Order, $$M$$

Rank, $$L$$

$$\varsigma_{L,n}^{(k)} = \omega_k\varrho_{L,n}^{(k)}$$

1

0

$$\varsigma_{0,0}^{(J)} = 2\pi J_\text{iso}$$

1

2

$$\varsigma_{2,0}^{(J)} = 2\pi \zeta_J$$,

$$\varsigma_{2,\pm1}^{(J)} = 0$$,

$$\varsigma_{2,\pm2}^{(J)} = -\frac{1}{\sqrt{6}} 2\pi\eta_J \zeta_J$$

#### Weak dipolar-coupling interaction¶

The dipolar-coupling tensor, $$\boldsymbol{\rho}^{(d)}$$, is a second rank reducible tensor which can be decomposed as a second-rank traceless symmetric irreducible spherical tensors. In the principal axis system, the second-rank, $$\rho_{2,n}^{(d)}$$, irreducible tensors follow,

(19)$\begin{array}{c c c c} \rho_{2,0}^{(d)} = \sqrt{\frac{3}{2}} \zeta_d, & \rho_{2,\pm1}^{(d)} = 0, & \rho_{2,\pm2}^{(d)} = 0, \end{array}$

where $$\zeta_d$$ is second-rank symmetric dipolar coupling tensor anisotropy given as

(20)$\zeta_d = \frac{2}{r^3}$

where $$r$$ is the distance between two coupled magnetic dipoles. The dipolar splitting is given as

(21)$\omega_d = - \frac{\mu_0}{4\pi} \frac{\gamma_1 \gamma_2 \hbar}{r^3} = - \frac{\mu_0}{8\pi} \zeta_d \gamma_1 \gamma_2 \hbar$

and the dipolar coupling constant, $$D = \frac{\omega_d}{2\pi}$$.

First-order perturbation

The size of the frequency component from the first-order perturbation expansion of weak J-coupling Hamiltonian is $$\omega_k = \frac{2\omega_d}{\zeta_d}$$. The relation between $$\varrho_{L,n}^{(d)}$$ and $$\rho_{L,n}^{(d)}$$ follows,

(22)$\varrho_{2,n}^{(d)} =\sqrt{\frac{2}{3}} \rho_{2,n}^{(d)}$
Table 8 A list of scaled spatial orientation tensors in the principal axis system of the dipolar-coupling tensor, $$\mathbf{\varsigma}_{L,n}^{(k)}$$ from Eq. (9), of rank L resulting from the Mth order perturbation expansion of the dipolar-coupling Hamiltonian is presented.

Order, $$M$$

Rank, $$L$$

$$\varsigma_{L,n}^{(k)} = \omega_k\varrho_{L,n}^{(k)}$$

1

2

$$\varsigma_{2,0}^{(d)} = 2\omega_d$$,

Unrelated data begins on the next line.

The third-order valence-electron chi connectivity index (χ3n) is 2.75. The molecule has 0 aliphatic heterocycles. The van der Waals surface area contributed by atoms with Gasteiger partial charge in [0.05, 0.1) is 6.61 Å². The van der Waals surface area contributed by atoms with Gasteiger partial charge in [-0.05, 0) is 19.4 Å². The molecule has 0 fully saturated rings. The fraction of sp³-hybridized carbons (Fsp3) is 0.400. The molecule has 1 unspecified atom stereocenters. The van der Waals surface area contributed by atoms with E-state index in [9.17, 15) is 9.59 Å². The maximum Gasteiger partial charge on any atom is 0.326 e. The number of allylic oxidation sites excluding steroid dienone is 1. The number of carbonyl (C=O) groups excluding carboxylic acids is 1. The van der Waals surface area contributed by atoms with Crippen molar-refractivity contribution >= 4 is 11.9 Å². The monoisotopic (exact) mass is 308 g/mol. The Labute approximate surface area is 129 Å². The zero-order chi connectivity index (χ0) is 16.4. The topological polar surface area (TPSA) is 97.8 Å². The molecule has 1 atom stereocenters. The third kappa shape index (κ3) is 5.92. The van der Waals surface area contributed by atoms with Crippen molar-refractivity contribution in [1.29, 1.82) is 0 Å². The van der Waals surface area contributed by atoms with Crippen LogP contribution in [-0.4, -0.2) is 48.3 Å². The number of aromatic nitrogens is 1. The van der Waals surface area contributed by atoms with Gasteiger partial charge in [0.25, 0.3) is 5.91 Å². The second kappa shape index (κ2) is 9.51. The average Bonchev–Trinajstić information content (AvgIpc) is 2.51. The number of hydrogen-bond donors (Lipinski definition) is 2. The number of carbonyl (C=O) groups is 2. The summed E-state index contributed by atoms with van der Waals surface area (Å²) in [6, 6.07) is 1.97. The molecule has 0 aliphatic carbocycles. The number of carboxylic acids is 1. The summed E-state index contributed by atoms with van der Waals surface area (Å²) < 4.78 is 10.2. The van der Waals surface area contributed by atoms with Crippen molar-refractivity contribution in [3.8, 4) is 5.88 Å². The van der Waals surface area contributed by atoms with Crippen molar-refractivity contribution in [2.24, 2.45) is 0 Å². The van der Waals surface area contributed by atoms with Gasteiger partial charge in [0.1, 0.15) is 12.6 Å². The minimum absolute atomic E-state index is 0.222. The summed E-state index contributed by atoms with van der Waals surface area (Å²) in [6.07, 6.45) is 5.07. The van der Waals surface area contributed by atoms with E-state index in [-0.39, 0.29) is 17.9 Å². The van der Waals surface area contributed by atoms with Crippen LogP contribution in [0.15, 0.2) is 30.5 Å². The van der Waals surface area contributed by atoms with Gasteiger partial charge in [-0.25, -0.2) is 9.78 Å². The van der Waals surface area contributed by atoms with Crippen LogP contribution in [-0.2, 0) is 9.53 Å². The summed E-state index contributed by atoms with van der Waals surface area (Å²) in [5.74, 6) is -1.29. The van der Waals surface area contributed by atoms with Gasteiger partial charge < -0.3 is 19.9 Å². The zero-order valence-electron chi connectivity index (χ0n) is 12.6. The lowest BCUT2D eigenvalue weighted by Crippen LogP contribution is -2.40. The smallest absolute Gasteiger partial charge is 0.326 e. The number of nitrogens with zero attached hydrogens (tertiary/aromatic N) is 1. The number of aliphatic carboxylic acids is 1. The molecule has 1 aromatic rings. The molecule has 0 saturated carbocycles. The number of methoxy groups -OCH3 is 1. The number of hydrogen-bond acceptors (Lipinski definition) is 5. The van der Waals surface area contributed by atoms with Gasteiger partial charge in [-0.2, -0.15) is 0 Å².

$$\varsigma_{2,\pm1}^{(d)} = 0$$,

$$\varsigma_{2,\pm2}^{(d)} = 0$$

## Spin transition functions, $$\xi_L^{(k)}(i,j)$$¶

The spin transition function is typically manipulated via the coupling of the nuclear magnetic dipole moment with the oscillating external magnetic field from the applied radio-frequency pulse. Considering the strength of the external magnetic rf field is orders of magnitude larger than the internal spin-couplings, the manipulation of spin transition functions are described using the orthogonal rotation subgroups.

### Single nucleus spin transition functions¶

Table 9 A list of single nucleus spin transition functions, $$\xi_L^{(k)}(i,j)$$.

$$\xi_L^{(k)}(i,j)$$

Rank, $$L$$

Value

Description

$$\mathbb{s}(i,j)$$

0

$$0$$

$$\left< j | \hat{T}_{00} | j \right> - \left< i | \hat{T}_{00} | i \right>$$

$$\mathbb{p}(i,j)$$

1

$$j-i$$

$$\left< j | \hat{T}_{10} | j \right> - \left< i | \hat{T}_{10} | i \right>$$

$$\mathbb{d}(i,j)$$

2

$$\sqrt{\frac{3}{2}} \left(j^2 - i^2 \right)$$

$$\left< j | \hat{T}_{20} | j \right> - \left< i | \hat{T}_{20} | i \right>$$

$$\mathbb{f}(i,j)$$

3

$$\frac{1}{\sqrt{10}} [5(j^3 - i^3) + (1 - 3I(I+1))(j-i)]$$

$$\left< j | \hat{T}_{30} | j \right> - \left< i | \hat{T}_{30} | i \right>$$

Here, $$\hat{T}_{L,k}(\bf{I})$$ are the irreducible spherical tensor operators of rank $$L$$, $$k \in [-L, L]$$, for transition $$|i\rangle \rightarrow |j\rangle$$. In terms of the tensor product of the Cartesian operators, the above spherical tensors are expressed as follows,